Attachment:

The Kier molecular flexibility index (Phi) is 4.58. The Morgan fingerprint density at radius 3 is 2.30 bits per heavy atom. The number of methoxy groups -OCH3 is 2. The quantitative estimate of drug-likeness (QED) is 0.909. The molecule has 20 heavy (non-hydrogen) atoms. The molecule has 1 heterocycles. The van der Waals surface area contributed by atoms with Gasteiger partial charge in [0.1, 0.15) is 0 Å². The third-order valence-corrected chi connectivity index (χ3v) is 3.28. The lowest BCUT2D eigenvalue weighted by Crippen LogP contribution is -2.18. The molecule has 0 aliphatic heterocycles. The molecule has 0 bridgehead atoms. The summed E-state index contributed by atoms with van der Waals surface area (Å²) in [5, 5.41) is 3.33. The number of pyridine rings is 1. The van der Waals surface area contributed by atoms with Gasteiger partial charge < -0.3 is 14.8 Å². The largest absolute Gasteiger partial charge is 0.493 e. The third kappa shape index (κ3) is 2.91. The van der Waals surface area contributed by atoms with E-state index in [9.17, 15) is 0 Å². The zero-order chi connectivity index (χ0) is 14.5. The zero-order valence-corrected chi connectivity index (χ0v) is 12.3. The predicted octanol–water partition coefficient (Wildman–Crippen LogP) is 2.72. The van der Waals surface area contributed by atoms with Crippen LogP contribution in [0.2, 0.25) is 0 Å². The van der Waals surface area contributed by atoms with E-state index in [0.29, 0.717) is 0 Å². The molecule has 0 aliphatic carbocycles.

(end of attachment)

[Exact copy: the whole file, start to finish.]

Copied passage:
The Kier molecular flexibility index (Phi) is 4.58. The Morgan fingerprint density at radius 3 is 2.30 bits per heavy atom. The number of methoxy groups -OCH3 is 2. The quantitative estimate of drug-likeness (QED) is 0.909. The molecule has 20 heavy (non-hydrogen) atoms. The molecule has 1 heterocycles. The van der Waals surface area contributed by atoms with Gasteiger partial charge in [0.1, 0.15) is 0 Å². The third-order valence-corrected chi connectivity index (χ3v) is 3.28. The lowest BCUT2D eigenvalue weighted by Crippen LogP contribution is -2.18. The molecule has 0 aliphatic heterocycles. The molecule has 0 bridgehead atoms. The summed E-state index contributed by atoms with van der Waals surface area (Å²) in [5, 5.41) is 3.33. The number of pyridine rings is 1. The van der Waals surface area contributed by atoms with Gasteiger partial charge < -0.3 is 14.8 Å². The largest absolute Gasteiger partial charge is 0.493 e. The third kappa shape index (κ3) is 2.91. The van der Waals surface area contributed by atoms with E-state index in [9.17, 15) is 0 Å². The zero-order chi connectivity index (χ0) is 14.5. The zero-order valence-corrected chi connectivity index (χ0v) is 12.3. The predicted octanol–water partition coefficient (Wildman–Crippen LogP) is 2.72. The van der Waals surface area contributed by atoms with Crippen LogP contribution in [0.2, 0.25) is 0 Å². The van der Waals surface area contributed by atoms with E-state index in [0.29, 0.717) is 0 Å². The molecule has 0 aliphatic carbocycles.